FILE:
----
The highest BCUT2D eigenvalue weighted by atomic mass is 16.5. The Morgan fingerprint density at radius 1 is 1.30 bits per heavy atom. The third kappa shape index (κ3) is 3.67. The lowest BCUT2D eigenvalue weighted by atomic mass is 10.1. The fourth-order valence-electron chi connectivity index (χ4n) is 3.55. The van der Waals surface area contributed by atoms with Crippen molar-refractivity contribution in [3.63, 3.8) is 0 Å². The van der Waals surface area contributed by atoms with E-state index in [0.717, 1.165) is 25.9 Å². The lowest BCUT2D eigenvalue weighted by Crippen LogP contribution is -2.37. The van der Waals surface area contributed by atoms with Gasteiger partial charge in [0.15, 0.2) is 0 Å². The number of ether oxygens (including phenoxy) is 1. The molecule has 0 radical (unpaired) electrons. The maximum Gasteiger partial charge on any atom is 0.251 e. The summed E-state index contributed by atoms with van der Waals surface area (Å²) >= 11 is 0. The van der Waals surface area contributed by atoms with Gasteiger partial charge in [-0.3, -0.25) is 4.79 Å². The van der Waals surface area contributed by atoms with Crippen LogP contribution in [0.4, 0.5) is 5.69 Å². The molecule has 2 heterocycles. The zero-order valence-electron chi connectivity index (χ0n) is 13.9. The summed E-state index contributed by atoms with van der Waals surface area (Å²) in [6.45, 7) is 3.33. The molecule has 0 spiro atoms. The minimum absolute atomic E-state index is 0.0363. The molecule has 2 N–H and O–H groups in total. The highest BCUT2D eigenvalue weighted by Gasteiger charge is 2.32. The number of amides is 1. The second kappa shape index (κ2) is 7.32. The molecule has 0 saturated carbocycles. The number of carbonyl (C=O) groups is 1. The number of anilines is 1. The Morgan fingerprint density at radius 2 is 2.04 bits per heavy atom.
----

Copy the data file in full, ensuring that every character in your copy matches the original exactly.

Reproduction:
The highest BCUT2D eigenvalue weighted by atomic mass is 16.5. The Morgan fingerprint density at radius 1 is 1.30 bits per heavy atom. The third kappa shape index (κ3) is 3.67. The lowest BCUT2D eigenvalue weighted by atomic mass is 10.1. The fourth-order valence-electron chi connectivity index (χ4n) is 3.55. The van der Waals surface area contributed by atoms with Crippen molar-refractivity contribution in [3.63, 3.8) is 0 Å². The van der Waals surface area contributed by atoms with E-state index in [0.717, 1.165) is 25.9 Å². The lowest BCUT2D eigenvalue weighted by Crippen LogP contribution is -2.37. The van der Waals surface area contributed by atoms with Gasteiger partial charge in [0.15, 0.2) is 0 Å². The number of ether oxygens (including phenoxy) is 1. The molecule has 0 radical (unpaired) electrons. The maximum Gasteiger partial charge on any atom is 0.251 e. The summed E-state index contributed by atoms with van der Waals surface area (Å²) >= 11 is 0. The van der Waals surface area contributed by atoms with Gasteiger partial charge in [-0.3, -0.25) is 4.79 Å². The van der Waals surface area contributed by atoms with Crippen LogP contribution in [0.4, 0.5) is 5.69 Å². The molecule has 2 heterocycles. The zero-order valence-electron chi connectivity index (χ0n) is 13.9. The summed E-state index contributed by atoms with van der Waals surface area (Å²) in [6.45, 7) is 3.33. The molecule has 0 spiro atoms. The minimum absolute atomic E-state index is 0.0363. The molecule has 2 N–H and O–H groups in total. The highest BCUT2D eigenvalue weighted by Gasteiger charge is 2.32. The number of amides is 1. The second kappa shape index (κ2) is 7.32. The molecule has 0 saturated carbocycles. The number of carbonyl (C=O) groups is 1. The number of anilines is 1. The Morgan fingerprint density at radius 2 is 2.04 bits per heavy atom.